Parents’ Social Norms and Children’s Exposure to Three Behavioral Risk Factors for Chronic Disease

Main Article Content

Oliver Drouin
Jonathan P. Winickoff
Anne N. Thorndike

Keywords

Descriptive norms, Counseling, Behavioral risk factors, Children, Health

Abstract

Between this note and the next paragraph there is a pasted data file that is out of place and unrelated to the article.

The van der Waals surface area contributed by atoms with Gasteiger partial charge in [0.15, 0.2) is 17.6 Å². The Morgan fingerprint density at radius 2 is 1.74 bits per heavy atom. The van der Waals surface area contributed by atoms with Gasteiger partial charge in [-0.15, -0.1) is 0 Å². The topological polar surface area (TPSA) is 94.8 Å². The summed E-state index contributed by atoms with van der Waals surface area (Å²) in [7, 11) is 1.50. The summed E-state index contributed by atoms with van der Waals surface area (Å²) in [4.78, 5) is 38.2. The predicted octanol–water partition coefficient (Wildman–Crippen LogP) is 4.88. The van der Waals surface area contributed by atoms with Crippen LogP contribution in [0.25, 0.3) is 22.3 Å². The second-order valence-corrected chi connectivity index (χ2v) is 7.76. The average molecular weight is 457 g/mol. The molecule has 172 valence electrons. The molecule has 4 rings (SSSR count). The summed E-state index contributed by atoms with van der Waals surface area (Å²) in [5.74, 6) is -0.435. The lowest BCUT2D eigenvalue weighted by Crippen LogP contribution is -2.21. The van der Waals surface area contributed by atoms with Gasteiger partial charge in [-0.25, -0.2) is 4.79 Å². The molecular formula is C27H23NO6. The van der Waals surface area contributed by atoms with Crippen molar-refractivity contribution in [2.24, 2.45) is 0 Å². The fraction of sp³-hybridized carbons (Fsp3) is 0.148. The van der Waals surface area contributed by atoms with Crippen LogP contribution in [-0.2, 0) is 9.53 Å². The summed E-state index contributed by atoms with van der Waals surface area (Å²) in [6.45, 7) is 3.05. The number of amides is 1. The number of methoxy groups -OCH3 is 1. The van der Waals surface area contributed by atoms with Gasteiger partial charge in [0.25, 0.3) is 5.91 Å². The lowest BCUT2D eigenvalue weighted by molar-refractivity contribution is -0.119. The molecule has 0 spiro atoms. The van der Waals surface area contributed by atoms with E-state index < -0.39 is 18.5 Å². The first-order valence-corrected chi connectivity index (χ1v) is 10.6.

Social norms predict health behaviors of adults and adolescents. We aimed to determine if parents’ beliefs about social norms were associated with children’s exposure to three behavioral risk factors. We asked 648 parents of children ages 0-18 years old attending two pediatric practices about their children’s exposure to smoking at home. Parents of 341 parents with children >2 years old were also asked about insufficient dental care, and 435 with children aged >12 months about their children’s sugar-sweetened beverage (SSB) consumption. Children were categorized as “at risk” or “not at risk” for each factor.The primary outcome was the parent-reported estimate of neighborhood prevalence of those same risk factors.Of eligible participants, 8% reported smoking at home, 23% that their child hadn’t seen a dentist for 6 months, and 35% that their child drank SSBs once a day or more. In multivariate analyses, parents with children in the “at risk” group estimated that the prevalence of each risk factor was higher in their neighborhood, than did participants with children in the “not at risk” group: difference of 12.2% [95% CI, 5.8%-18.6%] for tobacco-smoke exposure, 18.6% [95% CI, 10.7%-26.5%] for lack of regular dental visits and 12.1% [95% CI, 5.1%-19.0%] for SSB consumption (P<0.001 for all comparisons).Parents of children exposed to three behavioral risk factors reported higher perceived prevalence of each risk factor compared to parents of children not at risk. Addressing parents’ social norms beliefs could help promote healthier behaviors of children.